Being forgetful now and then can be a normal part of aging, but you should pay attention to signs of certain ongoing memory glitches. Here's what you should know.
If you’ve hit middle age or, especially, your senior years, forgetting where you left your keys is likely just a part of normal age-related memory loss or a super busy lifestyle. It can be frustrating, but it’s not concerning if you’re not forgetful frequently.
Remembering details like the location of your keys is an executive function, a mental process that lets you focus attention on something while juggling other mental tasks.
Working memory is one of the brain’s executive functions. It facilitates working with information without losing track of what we’re doing. It has been described as a “sticky note” for your brain. Your working memory holds new information fairly briefly (such as what groceries you need to buy to cook for dinner or where you put your keys) and connects it with other information.
Some memory loss is normal
Nobody’s memory is perfect all the time. In fact, if you stop to think about it, you probably forgot where you left your keys or something you meant to pick up at the store once or twice when you were young. Some decline of working memory is common with many people as they age.
Common age-related memory loss that’s normal among older adults includes occasionally forgetting where you left things and forgetting names of acquaintances. It can also involve blocking one memory for another one, such as calling your daughter by your wife’s name. Maybe you opened the refrigerator and forgot what you wanted.
Memory glitches that affect your ability to function warrant a doctor visit. For example, signs of potentially serious memory problems include:
- Having trouble performing simple tasks that were previously easy to do
- Getting lost in familiar places
- Finding it hard to follow directions
- Experiencing a decline in language skills
In all, the Alzheimer’s Association cites 10 early signs of Alzheimer’s disease, such as memory loss that disrupts your daily life or trouble solving problems. Those signs can develop at different times and to different degrees, but they share a serious impact on your ability to function normally day to day.
Somewhere in between normal forgetfulness and serious signs of memory loss is mild cognitive impairment (MCI). Its indications include problems with memory, language, thinking, and judgment that are more than just age-related changes.
While Alzheimer's disease and other forms of dementia affect millions of Americans, they are not the only causes of failing memory. Columbia University researchers have found almost 10 percent of U.S. adults ages 65 and older have dementia, while another 22 percent have MCI.
Memory loss can be reversed
A medical assessment and treatment can reverse some causes of memory impairment. For instance, a vitamin B-12 deficiency is not uncommon in elders. It can cause both minimal cognitive impairment and full-blown dementia over time, according to numerous studies.
Certain medications can cause memory problems. Drugs in the anti-cholinergic class, which include medications for over-active bladder, certain prescription epilepsy drugs, and over-the-counter Benadryl for allergies can cause confusion and memory problems in some people — particularly in elders.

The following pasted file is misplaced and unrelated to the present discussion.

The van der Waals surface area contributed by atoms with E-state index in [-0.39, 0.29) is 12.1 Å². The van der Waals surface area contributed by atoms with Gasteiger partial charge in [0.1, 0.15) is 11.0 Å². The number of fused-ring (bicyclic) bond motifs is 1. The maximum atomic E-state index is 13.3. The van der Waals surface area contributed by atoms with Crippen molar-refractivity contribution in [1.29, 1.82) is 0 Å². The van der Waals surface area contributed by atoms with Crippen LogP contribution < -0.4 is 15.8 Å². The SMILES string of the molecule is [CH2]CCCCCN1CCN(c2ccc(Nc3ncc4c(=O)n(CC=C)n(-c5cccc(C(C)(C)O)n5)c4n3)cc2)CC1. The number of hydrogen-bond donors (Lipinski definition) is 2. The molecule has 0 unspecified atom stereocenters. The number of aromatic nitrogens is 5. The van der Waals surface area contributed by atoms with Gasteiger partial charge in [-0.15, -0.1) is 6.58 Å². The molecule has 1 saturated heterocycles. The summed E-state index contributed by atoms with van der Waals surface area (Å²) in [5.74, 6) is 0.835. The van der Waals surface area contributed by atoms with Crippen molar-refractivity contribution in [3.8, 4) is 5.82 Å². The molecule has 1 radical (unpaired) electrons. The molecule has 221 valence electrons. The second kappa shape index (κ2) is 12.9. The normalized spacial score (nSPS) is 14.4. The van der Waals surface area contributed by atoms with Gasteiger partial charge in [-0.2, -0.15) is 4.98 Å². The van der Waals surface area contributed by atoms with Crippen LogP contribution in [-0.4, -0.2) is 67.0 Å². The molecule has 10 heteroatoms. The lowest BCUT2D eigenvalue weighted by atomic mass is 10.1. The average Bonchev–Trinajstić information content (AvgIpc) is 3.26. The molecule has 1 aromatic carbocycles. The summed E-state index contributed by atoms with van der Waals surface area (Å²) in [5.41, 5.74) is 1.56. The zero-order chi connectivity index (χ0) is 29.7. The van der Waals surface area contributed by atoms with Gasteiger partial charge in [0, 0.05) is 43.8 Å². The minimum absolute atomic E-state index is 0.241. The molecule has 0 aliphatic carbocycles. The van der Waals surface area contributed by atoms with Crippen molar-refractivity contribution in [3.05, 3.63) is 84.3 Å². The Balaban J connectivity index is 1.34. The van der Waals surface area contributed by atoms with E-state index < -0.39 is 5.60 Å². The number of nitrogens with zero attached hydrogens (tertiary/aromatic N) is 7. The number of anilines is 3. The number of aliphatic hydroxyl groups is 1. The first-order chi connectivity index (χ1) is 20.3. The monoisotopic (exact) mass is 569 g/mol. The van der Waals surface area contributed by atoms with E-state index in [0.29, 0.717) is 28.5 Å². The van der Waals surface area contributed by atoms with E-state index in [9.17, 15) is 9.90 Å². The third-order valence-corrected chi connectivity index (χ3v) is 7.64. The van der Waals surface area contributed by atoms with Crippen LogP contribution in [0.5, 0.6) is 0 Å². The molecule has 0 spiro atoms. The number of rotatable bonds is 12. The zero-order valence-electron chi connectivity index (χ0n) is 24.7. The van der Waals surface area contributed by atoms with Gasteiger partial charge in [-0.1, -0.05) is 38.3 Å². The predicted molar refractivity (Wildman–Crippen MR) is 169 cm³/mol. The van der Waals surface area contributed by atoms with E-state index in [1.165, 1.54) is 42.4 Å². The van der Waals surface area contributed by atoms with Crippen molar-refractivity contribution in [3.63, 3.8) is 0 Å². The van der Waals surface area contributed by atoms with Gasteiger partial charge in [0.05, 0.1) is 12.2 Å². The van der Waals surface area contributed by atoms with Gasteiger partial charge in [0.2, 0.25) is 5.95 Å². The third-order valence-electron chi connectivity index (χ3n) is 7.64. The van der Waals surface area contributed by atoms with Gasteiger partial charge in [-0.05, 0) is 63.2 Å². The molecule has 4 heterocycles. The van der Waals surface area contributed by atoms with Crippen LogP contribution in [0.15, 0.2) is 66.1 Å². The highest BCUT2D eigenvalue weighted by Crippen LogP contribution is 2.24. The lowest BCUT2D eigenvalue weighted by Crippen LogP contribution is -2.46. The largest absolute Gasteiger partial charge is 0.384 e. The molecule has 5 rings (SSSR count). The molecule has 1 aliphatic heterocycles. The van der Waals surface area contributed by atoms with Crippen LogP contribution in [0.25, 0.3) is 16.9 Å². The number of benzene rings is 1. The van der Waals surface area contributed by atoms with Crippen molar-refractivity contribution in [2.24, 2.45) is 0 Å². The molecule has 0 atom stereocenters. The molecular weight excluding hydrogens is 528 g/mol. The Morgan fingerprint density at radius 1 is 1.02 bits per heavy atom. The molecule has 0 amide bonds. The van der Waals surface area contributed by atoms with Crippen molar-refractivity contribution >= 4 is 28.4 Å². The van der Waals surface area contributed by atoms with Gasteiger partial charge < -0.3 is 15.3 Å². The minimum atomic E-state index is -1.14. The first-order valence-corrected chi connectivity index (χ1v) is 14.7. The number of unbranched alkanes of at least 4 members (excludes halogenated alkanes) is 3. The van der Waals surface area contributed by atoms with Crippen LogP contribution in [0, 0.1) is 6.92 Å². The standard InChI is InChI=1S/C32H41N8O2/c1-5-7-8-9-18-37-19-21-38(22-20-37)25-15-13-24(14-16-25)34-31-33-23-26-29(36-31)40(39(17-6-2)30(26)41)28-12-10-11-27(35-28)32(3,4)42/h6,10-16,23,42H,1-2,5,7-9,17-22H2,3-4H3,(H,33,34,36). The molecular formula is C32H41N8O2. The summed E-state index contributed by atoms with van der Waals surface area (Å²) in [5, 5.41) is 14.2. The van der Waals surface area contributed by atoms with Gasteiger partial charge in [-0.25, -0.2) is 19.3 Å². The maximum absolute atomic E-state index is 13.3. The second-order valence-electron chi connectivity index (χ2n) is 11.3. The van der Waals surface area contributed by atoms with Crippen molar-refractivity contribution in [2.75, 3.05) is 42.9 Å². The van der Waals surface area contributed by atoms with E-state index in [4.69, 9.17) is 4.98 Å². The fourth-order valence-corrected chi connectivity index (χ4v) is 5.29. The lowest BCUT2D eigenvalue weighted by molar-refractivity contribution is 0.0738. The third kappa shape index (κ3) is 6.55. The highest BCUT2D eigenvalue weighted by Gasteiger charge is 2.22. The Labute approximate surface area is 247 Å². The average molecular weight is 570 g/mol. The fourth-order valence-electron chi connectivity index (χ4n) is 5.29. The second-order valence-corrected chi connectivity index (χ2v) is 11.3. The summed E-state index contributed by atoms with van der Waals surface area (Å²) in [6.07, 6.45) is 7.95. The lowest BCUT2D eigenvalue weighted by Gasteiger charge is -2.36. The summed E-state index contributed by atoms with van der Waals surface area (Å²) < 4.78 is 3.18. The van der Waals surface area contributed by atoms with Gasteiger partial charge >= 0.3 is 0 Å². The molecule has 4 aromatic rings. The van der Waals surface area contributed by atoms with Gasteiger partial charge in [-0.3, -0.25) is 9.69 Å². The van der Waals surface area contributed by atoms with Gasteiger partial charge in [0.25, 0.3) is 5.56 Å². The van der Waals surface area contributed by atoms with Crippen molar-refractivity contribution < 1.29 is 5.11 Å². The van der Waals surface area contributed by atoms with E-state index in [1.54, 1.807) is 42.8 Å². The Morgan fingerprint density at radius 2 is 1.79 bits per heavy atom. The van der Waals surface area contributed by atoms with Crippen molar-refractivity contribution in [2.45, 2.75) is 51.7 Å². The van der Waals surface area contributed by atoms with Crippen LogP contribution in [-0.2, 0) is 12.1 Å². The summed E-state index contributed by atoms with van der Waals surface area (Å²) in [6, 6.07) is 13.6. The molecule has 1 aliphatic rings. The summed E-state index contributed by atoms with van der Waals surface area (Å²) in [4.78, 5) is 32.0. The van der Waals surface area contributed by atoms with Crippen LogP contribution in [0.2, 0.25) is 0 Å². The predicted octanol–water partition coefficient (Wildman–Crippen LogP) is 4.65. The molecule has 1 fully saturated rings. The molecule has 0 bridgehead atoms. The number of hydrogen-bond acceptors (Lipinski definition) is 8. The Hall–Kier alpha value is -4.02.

Some research suggests that if the drugs are taken long-term, they raise the risk of Alzheimer’s, too. That’s why it is important to share with your doctor information about any drugs you take if you’re concerned with memory woes. That includes over-the-counter drugs.
Memory loss testing
By its very nature, serious memory loss may preclude a person from objectively recognizing his or her memory changes. It becomes critical that close family or friends pay attention for signs that could indicate something more than normal forgetfulness.
Any troublesome signs of memory problems warrant a doctor visit that includes a complete physical, a discussion of a patient’s medical history, and a neuropsychological assessment and tests. The assessment can measure memory loss and identify signs of abnormal cognitive function.
Unfortunately, many people with serious memory loss or even dementia are not tested, according to a study published by the National Academy of Neurology.
“Early evaluation and identification of people with dementia may help them receive care earlier,” said study author Vikas Kotagal, MD, an associate professor who sees patients at the University of Michigan Health System. “It can help families make plans for care, help with day-to-day tasks, including observed medication administration, and watch for future problems that can occur. In some instances, these interventions could substantially improve the person’s quality of life.”
Not everyone has memory loss
While families should be vigilant when it comes to an older relative, it’s important to know aging and memory loss do not necessarily go hand in hand.
Rush University Medical Center in Chicago has conducted studies that employ annual cognitive testing to track memory and other cognitive functions in people from age 65 to over 100.
Some of those older adults don’t have any memory loss, according to Julie Schneider, MD, a neurologist and neuropathologist at Rush Alzheimer's Disease Center. “You certainly can age without having any significant memory loss," she adds.
December 15, 2022
Christopher Nystuen, MD, MBA and Janet O'Dell, RN